It was only a few months ago the Creative Field Recording readers met field recordist Sebastian-Thies Hinrichsen. That article introduced his fieldrecording.de website and a unique project to capture nature field recordings for International Dawn Chorus Day.
One detail that caught my eye was Sebastian-Thies Hinrichsen’s field recording kit. He uses a particularly rare microphone in pursuit of his favourite sound effects: nature field recordings. Today, he generously describes how he came to use such extraordinary equipment, and how it helps him capture unique experiences through field recordings.
Creative Field Recording: can you share a bit about your history field recording and owning your first kit?
I did my very first nature sound recordings in the mid 1990s with an old tape deck with microphone inputs and a cheap stereo microphone I used for recording almost every kind of recording back then. It was just more a coincidence, when on a late summer evening a thunderstorm made its way to our town. After hearing the very first thunder rumbling from far away, I took the microphone, a microphone stand and the tape deck down to the ground floor, put the microphone on the terrace, the cable through the half-opened door, just hit record and listened to the thunderstorm from inside the house.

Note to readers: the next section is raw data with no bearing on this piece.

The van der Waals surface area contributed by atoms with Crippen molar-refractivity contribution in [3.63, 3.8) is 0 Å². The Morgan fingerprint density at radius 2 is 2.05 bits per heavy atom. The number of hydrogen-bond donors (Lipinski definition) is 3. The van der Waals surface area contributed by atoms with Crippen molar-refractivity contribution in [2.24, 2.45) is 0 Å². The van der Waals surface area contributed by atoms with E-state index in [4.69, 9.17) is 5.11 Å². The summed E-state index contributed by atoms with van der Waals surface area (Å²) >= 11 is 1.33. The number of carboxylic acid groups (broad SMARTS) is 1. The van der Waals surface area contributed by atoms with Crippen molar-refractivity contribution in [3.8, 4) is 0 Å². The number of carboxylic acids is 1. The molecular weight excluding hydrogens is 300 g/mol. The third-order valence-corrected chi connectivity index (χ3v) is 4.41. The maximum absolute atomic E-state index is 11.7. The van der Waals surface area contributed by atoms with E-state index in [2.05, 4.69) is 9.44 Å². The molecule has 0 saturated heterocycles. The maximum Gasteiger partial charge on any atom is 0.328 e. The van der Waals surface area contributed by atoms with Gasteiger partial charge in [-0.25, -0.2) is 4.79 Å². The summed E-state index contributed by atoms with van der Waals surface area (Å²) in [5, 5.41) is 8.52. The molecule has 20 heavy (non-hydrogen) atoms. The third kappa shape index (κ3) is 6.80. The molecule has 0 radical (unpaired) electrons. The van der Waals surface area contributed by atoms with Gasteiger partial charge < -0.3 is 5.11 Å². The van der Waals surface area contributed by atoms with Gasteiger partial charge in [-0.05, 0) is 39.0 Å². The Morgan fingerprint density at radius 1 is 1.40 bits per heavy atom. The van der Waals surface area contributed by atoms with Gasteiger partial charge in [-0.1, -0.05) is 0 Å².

Another recording I can remember was the atmosphere of a summer evening. You could hear a blackbird singing his evening song, cars, neighbors talking, a suburban idyll so to say.
But real field recording I started years later when I had the idea to combine my ambient experiments with nature recordings, to make them more distinct and relaxing.
Being an autodidact in sound recording for all these years, I knew I had to buy a portable recording device to achieve good nature field recordings. Around five or six years ago the first affordable solid state recorders hit the market. So I started, like almost everyone does, with a small handheld recorder with integrated microphones, a 2GB micro SD card, a fur windscreen and a pair of headphones. A few days later, I went out in the cold (it was winter at that time) with a friend of mine to record nature sounds, like wind, ice and snow in a forest, just a few kilometres from home.